We awoke yesterday to an even bouncier morning. Needing nothing else from Arthurs Town, we decided to get moving to our next stop sooner rather than later. That first required a bit of research, since that next stop was a private island belonging to a cruise line. After a while I was able to find the island's port call schedule and determine that no cruise ships were scheduled to be in port either yesterday or today, and so we weighed anchor before lunch and headed that direction.

Lobster shack and the "I Wish I Could Stay Here Forever" bar (as written on sign).

Holland America cruise line purchased Little San Salvador Island in 1996 for the beautiful bay at the southwest corner with its white powder sand beach. They developed about 50 of the island's 2,400 acres into a luxury beach playground for their cruise passengers, and have improved the property over the past two decades. A handful of caretakers and maintenance staff live at the complex in trailers, but the island is otherwise uninhabited.

We hailed the island manager on the VHF as we arrived to let him know we would be anchoring, and to  ask permission to go ashore. While they own the island, they can not own the bay, and the beach up to the high tide line. But it's a courtesy to anchor out of the way, and permission is needed to go beyond the high tide line. We dropped the hook in ten feet, just off the swim area (map).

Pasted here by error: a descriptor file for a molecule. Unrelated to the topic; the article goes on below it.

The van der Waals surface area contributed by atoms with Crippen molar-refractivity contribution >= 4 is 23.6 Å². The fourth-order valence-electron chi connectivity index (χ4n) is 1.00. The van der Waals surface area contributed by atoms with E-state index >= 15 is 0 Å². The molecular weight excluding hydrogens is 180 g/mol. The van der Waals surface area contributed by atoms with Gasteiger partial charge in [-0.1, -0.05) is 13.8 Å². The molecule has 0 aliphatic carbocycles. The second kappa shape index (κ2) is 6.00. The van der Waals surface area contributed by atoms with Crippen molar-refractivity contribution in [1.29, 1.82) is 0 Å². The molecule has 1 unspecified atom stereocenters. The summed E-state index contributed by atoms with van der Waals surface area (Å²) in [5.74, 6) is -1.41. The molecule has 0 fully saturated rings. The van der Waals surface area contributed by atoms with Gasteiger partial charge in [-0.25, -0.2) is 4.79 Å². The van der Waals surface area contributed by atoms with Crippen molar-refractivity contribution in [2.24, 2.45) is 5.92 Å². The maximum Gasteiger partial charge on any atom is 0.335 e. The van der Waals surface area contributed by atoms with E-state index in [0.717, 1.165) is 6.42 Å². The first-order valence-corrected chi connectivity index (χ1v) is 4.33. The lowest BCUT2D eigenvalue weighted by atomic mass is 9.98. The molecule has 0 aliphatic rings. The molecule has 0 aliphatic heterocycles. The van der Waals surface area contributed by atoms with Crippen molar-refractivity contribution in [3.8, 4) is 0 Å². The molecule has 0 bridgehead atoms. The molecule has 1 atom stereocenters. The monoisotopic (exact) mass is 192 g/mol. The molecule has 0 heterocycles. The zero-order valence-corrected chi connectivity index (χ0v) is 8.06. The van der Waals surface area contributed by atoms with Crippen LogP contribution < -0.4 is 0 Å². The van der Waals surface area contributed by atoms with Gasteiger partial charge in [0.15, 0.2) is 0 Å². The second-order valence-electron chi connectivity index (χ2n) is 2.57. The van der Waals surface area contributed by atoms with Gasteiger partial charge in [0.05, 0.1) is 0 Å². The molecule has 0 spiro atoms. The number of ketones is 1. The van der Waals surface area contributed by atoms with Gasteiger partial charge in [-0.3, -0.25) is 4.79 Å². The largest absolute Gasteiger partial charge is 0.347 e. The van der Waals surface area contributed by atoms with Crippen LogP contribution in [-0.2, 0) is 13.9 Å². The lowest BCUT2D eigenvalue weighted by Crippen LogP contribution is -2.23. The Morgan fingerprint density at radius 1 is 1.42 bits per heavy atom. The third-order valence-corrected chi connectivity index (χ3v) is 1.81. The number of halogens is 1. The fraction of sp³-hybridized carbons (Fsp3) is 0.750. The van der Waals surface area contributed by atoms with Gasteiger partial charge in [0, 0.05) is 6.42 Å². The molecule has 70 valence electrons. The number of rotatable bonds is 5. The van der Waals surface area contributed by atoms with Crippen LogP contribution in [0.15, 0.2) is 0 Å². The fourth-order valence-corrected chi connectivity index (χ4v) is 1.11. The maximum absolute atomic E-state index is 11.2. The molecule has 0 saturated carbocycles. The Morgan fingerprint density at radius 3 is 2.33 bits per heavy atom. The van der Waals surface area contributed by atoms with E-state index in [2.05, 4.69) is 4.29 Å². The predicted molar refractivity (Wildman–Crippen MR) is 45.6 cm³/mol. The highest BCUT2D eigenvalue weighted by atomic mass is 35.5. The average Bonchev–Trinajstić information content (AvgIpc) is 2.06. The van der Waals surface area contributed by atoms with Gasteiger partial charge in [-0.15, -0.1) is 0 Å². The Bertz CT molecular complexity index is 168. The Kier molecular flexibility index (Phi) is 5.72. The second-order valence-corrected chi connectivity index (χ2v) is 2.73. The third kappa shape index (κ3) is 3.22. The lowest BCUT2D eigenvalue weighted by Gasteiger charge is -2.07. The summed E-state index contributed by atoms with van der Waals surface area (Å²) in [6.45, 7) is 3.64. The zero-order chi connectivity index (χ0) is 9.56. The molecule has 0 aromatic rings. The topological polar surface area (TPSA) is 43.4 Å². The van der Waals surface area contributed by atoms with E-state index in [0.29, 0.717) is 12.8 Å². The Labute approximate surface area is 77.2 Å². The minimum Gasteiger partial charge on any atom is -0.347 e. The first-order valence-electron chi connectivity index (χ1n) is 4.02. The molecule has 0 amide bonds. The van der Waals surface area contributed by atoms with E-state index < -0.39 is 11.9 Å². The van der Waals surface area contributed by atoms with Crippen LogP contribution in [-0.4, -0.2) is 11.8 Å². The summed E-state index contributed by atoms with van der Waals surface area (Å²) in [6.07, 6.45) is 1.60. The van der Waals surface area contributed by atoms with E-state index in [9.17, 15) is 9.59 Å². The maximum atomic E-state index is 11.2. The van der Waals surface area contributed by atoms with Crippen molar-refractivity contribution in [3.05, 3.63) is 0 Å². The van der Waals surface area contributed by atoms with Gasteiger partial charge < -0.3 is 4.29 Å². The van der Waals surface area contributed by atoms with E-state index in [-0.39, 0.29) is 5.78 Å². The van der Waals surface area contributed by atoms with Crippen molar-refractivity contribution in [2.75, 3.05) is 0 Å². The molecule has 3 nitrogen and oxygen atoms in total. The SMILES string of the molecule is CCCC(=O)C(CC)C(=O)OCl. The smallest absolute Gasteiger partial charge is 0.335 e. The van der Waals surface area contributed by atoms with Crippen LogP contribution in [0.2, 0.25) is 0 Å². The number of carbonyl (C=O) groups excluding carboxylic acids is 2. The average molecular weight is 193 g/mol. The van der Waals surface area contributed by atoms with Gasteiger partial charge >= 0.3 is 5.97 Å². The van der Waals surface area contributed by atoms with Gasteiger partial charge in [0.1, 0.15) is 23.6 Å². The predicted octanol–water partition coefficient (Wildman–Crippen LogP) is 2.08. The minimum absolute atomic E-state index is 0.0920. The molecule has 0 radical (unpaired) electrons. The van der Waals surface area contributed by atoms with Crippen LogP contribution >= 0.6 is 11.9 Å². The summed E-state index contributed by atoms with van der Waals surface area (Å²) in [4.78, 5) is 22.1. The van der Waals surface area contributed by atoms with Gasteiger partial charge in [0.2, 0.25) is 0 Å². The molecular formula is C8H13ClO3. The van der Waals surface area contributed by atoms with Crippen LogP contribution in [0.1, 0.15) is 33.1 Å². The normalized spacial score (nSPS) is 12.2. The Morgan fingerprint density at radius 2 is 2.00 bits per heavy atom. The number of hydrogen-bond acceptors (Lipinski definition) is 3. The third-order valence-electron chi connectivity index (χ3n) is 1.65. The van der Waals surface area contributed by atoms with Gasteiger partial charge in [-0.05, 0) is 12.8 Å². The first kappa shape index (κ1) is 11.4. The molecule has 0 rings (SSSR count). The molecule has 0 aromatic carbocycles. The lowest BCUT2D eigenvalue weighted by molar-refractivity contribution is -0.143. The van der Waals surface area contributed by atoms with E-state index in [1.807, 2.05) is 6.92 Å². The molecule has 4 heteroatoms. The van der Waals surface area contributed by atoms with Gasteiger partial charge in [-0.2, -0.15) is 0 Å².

The air conditioned massage "shack." So inviting, but the staff arrives with the ship. 

In the past, boaters have been permitted to stroll the complex (when no ships are there) after asking permission, and some have even been given tours by island staff. We were told we could only access the beach, likely because the privilege has been abused. One boating family of three felt entitled to help themselves to the buffet every day for two weeks, and use the water park and other amenities on cruise ship days. I wanted to think ugly Americans, but these turned out to be ugly Bulgarians instead.

We anchored close enough to the beach that I just swam ashore to stroll. I walked most of the developed length of the beach, took a few photos, and then swam back. While I had heard there was no cell service here, there is now a tower on the island and we had good 4G signal from both BTC and Aliv, so we spent the day on the boat relaxing and catching up. For most of the afternoon we had the whole place to ourselves, and it was quite lovely. The water here is the clearest we've seen yet.

Two of the five "villas." Painted in Bahamian style.

Late in the afternoon s/v Loose Seal arrived, asking permission to bring Mason ashore. If only the fake pirate-ship bar had been open, we would gladly have joined them ashore. Of course, even when the bars here are open, you can only buy a drink (or a massage, or rent water sports gear) with your cruise card. There is, in fact, nothing consumable on the island itself at all -- not a scrap of food or a single bottle of beer. Or even a cash register. All of it is unloaded from the ship when it arrives, and loaded right back aboard when it leaves. The beach is really just an extension of the on-board experience.

Another motor yacht, Adventures Baby, arrived in the evening and then all was quiet for the night. The island is strictly a daytime venue, so there are no street or walkway lights; a light had been left on in one of the two-story beach "villas" ($550 to rent for the day, charged to your stateroom) and one in the massage shack. We could see a faint light from the horse stable and a glow above the power plant and staff village, but nothing to disturb the view of the stars. The only noise was the quiet hum of the power station.